On Monday, a California federal judge allowed former employees at Sony Pictures to sue over a large-scale hack that has been credited to North Korea in advance of the release of The Interview.
U.S. District Judge R. Gary Klausner has trimmed the lawsuit by rejecting some of the claims made by Michael Corona and others, but he finds that the plaintiffs have established standing and sufficiently pled injury to move the dispute to its next stage.
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Sony faced a wrath of lawsuits over the exposure of personal employee information such as social security numbers, account routing information and medical records — and since the legal actions were filed in December and January, they’ve been consolidated into a single federal action. (There are some lawsuits in California state court that have been paused for the time being.) Sony demanded an end to the lawsuit, arguing the plaintiffs haven’t alleged physical harm, damaged property or other specific injuries.
Klausner’s opinion represents the first time a judge has weighed in on what happened after the hack attack.
He writes that the allegations of stolen “PII,” or personally identifiable information, posted on file-sharing websites for identity thieves to download, and that information has been used to send threatening emails “alone are sufficient to establish a credible threat of real and immediate harm, or certainly impending injury.”
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He rules that the plaintiffs therefore have standing.
The judge agrees with Sony that worries about future harm don’t support a claim of negligence, but nods to plaintiffs’ allegations that costs of credit monitoring, password protection, and more have already incurred to deal with heightened risk.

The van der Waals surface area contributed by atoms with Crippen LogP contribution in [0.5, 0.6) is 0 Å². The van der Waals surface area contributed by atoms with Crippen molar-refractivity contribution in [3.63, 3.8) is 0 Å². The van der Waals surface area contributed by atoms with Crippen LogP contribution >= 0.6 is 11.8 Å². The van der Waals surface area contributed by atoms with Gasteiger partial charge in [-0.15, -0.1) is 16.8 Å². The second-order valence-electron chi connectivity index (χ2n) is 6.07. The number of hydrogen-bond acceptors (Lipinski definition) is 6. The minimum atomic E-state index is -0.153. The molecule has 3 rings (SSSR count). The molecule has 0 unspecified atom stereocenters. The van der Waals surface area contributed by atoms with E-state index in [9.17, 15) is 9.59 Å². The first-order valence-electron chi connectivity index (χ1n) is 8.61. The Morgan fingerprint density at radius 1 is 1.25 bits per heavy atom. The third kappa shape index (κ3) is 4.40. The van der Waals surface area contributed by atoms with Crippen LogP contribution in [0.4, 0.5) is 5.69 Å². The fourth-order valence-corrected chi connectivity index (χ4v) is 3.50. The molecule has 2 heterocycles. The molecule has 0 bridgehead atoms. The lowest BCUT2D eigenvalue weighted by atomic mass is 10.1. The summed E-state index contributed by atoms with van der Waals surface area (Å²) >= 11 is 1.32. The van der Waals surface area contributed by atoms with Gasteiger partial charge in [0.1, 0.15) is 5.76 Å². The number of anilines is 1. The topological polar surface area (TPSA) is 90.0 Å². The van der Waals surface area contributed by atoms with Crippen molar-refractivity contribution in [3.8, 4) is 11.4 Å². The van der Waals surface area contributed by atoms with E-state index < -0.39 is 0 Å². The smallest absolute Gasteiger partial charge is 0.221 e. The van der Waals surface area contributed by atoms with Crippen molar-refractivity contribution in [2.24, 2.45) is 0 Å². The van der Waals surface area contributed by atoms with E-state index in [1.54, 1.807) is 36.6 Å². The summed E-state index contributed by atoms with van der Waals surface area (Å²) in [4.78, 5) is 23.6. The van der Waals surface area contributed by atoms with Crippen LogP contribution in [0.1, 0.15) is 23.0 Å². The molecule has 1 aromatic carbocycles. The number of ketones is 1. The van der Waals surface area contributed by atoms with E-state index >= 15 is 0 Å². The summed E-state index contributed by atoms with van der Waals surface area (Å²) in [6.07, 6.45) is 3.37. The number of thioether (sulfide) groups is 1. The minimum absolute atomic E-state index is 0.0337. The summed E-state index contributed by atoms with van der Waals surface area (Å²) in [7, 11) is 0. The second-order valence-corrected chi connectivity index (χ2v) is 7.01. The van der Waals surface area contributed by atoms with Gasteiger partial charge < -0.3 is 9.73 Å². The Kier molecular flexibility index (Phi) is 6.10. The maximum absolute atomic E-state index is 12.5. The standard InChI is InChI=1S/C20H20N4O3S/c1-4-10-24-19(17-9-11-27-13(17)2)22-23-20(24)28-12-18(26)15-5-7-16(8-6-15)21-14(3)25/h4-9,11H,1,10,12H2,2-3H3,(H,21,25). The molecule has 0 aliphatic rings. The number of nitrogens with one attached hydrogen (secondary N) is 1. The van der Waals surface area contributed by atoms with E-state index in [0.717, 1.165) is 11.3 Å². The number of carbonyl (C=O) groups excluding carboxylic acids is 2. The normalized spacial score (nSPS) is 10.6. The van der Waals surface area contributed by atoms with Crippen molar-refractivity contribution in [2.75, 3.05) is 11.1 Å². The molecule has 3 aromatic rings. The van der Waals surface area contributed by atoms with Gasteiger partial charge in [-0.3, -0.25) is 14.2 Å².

“California courts have not considered whether, in the context of data breach cases, costs relating to credit monitoring or other prophylactic measures sufficiently support a negligence claim,” he writes. “Upon review of the allegations, the Court finds that the Complaint sufficiently alleges facts to support the reasonableness and necessity of Plaintiffs’ credit monitoring.”
The judge dismisses the portion of the lawsuit dealing with Sony’s alleged failure to notify its ex-employees of the hack in a timely fashion. Nevertheless, he does allow the negligence claim to go beyond the injuries sustained by ex-employees needing to purchase identity theft protection by accepting that the plaintiffs enjoyed a special relationship with Sony and the negligence claim should include the allegation Sony failed to maintain adequate security measures.
“Here, Plaintiffs allege that to receive compensation and employment benefits, they were required to provide their PII to Sony,” he writes. “Based on these allegations, there is no doubt that this ‘transaction’ was intended to affect Plaintiffs. Plaintiffs also allege that based on prior data breaches at other Sony companies and audits of Sony’s own security systems, specifically with regard to human resource records, it was foreseeable that a data breach would occur and that Plaintiffs’ would suffer harm. Nonetheless, Sony made a business decision to not expend the money needed to shore up its system, and instead to accept the risk of a security breach. As a result, of Sony’s failure to maintain an adequate security system and timely notify Plaintiffs of the breach, Plaintiffs suffered the injury discussed.”
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Elsewhere in the decision, Sony is still facing potential liability for failing to maintain the confidentiality of former employees’ medical information. A claim under California’s health privacy law survives. So does a separate claim that Sony has violated California’s Unfair Competition Law.
Sony is more successful in getting rid of claims for breach of implied contract, violation of the California Customer Records Act as well as violation of laws in Virginia and Colorado that require disclosure of a security breach in a timely fashion.
This article was originally published by The Hollywood Reporter.